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Q: Web Hosting Fraud ( Answered 5 out of 5 stars,   2 Comments )
Subject: Web Hosting Fraud
Category: Computers > Internet
Asked by: gambo-ga
List Price: $12.00
Posted: 23 Apr 2002 21:14 PDT
Expires: 23 May 2002 21:14 PDT
Question ID: 3284
About 18 months ago I received "second notice" in the mail from a collections 
agency that I owed $1200 for payment of hosting a website that I had never 
heard of before.  I did not receive a first notice and had not done any 
business with the hosting company before (major hosting company).  I looked up 
this website at Network Solutions, and discovered that my name and address were 
listed, but the e-mail address was not mine.  I wrote a registered letter back 
to the collections agency disputing this claim, and it was forwarded back to 
the hosting company.  I contacted the hosting company and found they also had 
my phone number on file, but the credit card used was not mine, and that 
individual was apparently in the same situation that I was.  Following this, I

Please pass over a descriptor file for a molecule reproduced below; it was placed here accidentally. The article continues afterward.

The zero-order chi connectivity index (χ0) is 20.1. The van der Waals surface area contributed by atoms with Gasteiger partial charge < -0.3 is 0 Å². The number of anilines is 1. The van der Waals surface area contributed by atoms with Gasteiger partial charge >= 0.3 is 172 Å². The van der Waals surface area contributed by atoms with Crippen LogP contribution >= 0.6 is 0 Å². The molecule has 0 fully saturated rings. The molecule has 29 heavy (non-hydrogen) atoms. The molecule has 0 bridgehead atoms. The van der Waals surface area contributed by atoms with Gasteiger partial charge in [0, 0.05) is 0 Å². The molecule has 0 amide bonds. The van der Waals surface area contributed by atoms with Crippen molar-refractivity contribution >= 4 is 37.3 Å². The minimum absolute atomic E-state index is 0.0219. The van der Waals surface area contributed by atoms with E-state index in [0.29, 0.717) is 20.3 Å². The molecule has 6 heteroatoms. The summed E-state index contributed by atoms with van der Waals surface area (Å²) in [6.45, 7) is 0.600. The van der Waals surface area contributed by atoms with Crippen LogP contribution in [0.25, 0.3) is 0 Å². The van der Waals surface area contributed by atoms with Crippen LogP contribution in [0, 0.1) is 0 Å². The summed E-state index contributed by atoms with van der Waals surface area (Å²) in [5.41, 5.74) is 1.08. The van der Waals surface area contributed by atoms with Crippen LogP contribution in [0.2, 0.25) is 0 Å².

did not receive any communication from the hosting company or collections for 
about 9 months, then got a phone call from a collections agency, who left a 
message on my answering machine.  I tried calling the number back and got an 
individual person's voicemail, who was not the person that left the message.  

The domain is scheduled to disappear in June 2002, and I received a renewal 
notice last week in the mail.  I have not had the hosting company contact me 
beyond this.  I am assuming that my information was pulled off the internet, I 
have not determined where, but I have been avoiding listing my address where 
possible.  Should I just let it pass, or what course of action could I take to 
have this charge removed?  What are my options if they decide to further pursue 
this?  I have received copies of my credit report from all 4 major credit 
reporting agencies and my records are clean.  I do not wish to name the company 
or website domain for my protection.  Thanks.
Subject: Re: Web Hosting Fraud
Answered By: penguin-ga on 24 Apr 2002 08:50 PDT
Rated:5 out of 5 stars
Hi Gambo!

I am sorry this has happened to you. Identity Theft is a serious crime. 
Identity theft occurs when someone appropriates your personal information 
without your knowledge to commit fraud or theft. You have a clean credit 
record, and you should not let possible Internet Fraud ruin that for you. “In